There’s a part of me that really really wants to be cool; wants to be liked not just by the nice people, or the empathetic people, but by the mean ones, the materialistic ones, the narcissistic ones who couldn’t care less about me or anyone else.
This part of me doesn’t much like the rest of me: the chubby, exhausted, sympathetic, empathetic, creative, turtle slow, endlessly curious majority of who I am. She wants me to stop eating, completely, and to stop writing a blog that brings in no money, and to stop thinking about what I want or what feels satisfying and do what will make me rich and famous.
I was not especially successful in my attempts to be cool as a kid or a teenager (or ever); first and foremost because I couldn’t figure out what “cool” might mean in any given situation. At first I thought it had to do with my clothes, or the music I listened to, or my clunky glasses, but over time I realized that it had a lot more to do with how cool, or cold, a person could be – seemingly indifferent to the opinions of other people while still being able to meet or surpass all expectations.
I am not good at being indifferent. If I cause someone pain, even accidentally, I feel the guilt for years, not just hours. I don’t “play it cool” very well, or hide my emotions successfully. My eyebrows jump up and my cheeks turn red and I cry easily. I am no one’s idea of impervious.
But I still have this part of me that believes I SHOULD be cool, and believes that I am all wrong the way I am, and believes that if I were cool and indifferent and mean then I’d be successful. And this part of me has always been there in the background yelling at me for being such a loser.
I know where she learned this: at school, at home, at camp, at my best friend’s house, pretty much everywhere there were loud voices telling me that my problem was that I was too nice and too much of an emotional sponge and if I could just stop reacting to everything then people would stop picking on me. And if I would just do what was expected of me – marry the right man, get the right job, have the right number of children, etc., I’d be fine; if I would just stop being so permeable, and stop trying so hard to be good (which is clearly a waste of time) and learn how to climb the ladder, no matter whose neck is in the way, then everything would be right with the world.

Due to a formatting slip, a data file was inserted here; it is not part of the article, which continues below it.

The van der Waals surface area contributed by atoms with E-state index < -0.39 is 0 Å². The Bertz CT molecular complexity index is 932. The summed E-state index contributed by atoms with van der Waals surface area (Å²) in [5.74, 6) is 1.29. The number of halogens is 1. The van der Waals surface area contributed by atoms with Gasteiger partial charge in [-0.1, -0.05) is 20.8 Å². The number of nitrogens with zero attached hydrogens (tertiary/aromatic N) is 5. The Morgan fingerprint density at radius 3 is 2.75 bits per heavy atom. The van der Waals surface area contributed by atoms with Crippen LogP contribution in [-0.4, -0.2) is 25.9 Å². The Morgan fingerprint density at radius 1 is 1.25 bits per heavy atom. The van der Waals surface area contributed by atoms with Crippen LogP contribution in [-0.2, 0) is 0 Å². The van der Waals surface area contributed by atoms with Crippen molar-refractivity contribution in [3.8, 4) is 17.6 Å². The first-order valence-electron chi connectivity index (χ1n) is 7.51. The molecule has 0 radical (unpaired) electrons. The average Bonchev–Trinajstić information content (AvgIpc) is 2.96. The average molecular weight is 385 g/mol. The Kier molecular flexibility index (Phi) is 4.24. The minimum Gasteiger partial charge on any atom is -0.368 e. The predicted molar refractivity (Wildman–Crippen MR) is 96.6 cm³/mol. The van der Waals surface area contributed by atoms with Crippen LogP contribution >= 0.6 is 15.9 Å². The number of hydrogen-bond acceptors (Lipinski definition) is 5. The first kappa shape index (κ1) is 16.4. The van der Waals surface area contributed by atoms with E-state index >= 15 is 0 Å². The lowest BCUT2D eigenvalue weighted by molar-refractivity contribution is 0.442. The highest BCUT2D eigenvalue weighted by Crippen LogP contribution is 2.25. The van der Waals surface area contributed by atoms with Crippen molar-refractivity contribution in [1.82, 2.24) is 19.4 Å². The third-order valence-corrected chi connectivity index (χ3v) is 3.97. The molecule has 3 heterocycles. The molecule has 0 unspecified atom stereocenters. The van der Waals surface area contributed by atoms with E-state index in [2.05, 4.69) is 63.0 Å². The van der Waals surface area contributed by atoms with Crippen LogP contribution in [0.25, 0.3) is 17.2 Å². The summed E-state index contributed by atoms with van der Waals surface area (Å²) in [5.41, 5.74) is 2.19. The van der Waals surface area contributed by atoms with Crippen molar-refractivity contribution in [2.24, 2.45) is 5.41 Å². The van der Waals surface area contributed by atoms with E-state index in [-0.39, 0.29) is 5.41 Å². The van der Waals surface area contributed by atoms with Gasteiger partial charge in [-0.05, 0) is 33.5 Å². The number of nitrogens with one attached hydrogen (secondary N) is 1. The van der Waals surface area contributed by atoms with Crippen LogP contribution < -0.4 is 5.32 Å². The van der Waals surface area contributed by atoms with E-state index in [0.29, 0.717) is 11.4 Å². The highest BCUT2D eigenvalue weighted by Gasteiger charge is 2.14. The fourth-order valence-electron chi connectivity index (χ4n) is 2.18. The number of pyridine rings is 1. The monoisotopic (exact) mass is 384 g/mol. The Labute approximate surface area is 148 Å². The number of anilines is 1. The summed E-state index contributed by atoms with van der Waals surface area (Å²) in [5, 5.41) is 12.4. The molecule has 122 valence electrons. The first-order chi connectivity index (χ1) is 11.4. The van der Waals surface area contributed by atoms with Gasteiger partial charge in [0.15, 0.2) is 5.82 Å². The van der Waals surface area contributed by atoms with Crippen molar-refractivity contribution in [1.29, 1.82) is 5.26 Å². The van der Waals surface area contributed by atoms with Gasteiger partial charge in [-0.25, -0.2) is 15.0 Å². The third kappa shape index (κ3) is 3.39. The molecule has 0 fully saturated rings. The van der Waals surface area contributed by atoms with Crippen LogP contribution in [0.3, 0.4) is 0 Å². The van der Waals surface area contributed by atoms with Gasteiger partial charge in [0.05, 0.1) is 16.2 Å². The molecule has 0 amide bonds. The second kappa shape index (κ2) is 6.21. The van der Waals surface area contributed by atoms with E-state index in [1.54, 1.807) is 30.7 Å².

The reality is that the few times I’ve attempted to let that cool part of me take charge I’ve been unsuccessful, both at stomping out my empathy and at ignoring my shame.
At a certain point, I tried to put that cool part of me in a box, on a shelf, out of the way, because she was causing me so much pain and because I was so afraid she would act out and the shame would last forever. But lately I’ve been wondering if, maybe, I overestimated the threat she posed, and underestimated the pain and fear behind her belief in the need to be so cool.
What if what I really need is to open that box and let her out, a little bit at a time, in order to offer her comfort and to hear her stories and to help her figure out what she really needs rather than what she thinks she needs?
But I’m afraid. What if I let her out and she pushes me into self-destructive behavior or behavior I will regret, or what if her pain overwhelms me, drowns me, because it’s so deep. I know that more than just her pain and fear got locked away in that box, that other valuable memories and feelings were locked up too. I’m just not sure I’m strong enough to deal with her yet.
Therapy allows for growth, but it doesn’t make growth inevitable, or easy. It leaves room for the possibilities in all directions. And I still have a lot of calibrating questions to answer, like: when does a healthy amount of self-doubt (as in, I can’t always be right, and sometimes my assumptions will be wrong) turn into an unhealthy amount of self-doubt (as in, I can never be right and I have to trust what other people say about me, no matter how destructive); When does a healthy amount of self-care (resting when tired, crying when sad, eating chocolate cake when necessary) become selfishness (I should have my every desire met at every moment, no matter what the cost to others); and when is it safe to trust other people to see you clearly, and offer constructive feedback, and when is it as dangerous as offering a loaded gun to an enemy? And how do you know the difference?
I feel like I’m vaguely moving towards a reckoning with this “cool” part of me, but I’m still tiptoeing around her, worried she’ll explode into a million pieces or take me down into the deep with her, instead of coming up to meet me in the daylight. I want to be able to trust myself, my whole self, but I’m not there yet.
If you haven’t had a chance yet, please check out my Young Adult novel, Yeshiva Girl, on Amazon. And if you feel called to write a review of the book, on Amazon, or anywhere else, I’d be honored.
Yeshiva Girl is about a Jewish teenager on Long Island, named Isabel, though her father calls her Jezebel. Her father has been accused of inappropriate sexual behavior with one of his students, which he denies, but Izzy implicitly believes it’s true. As a result of his problems, her father sends her to a co-ed Orthodox yeshiva for tenth grade, out of the blue, and Izzy and her mother can’t figure out how to prevent it. At Yeshiva, though, Izzy finds that religious people are much more complicated than she had expected. Some, like her father, may use religion as a place to hide, but others search for and find comfort, and community, and even enlightenment. The question is, what will Izzy find?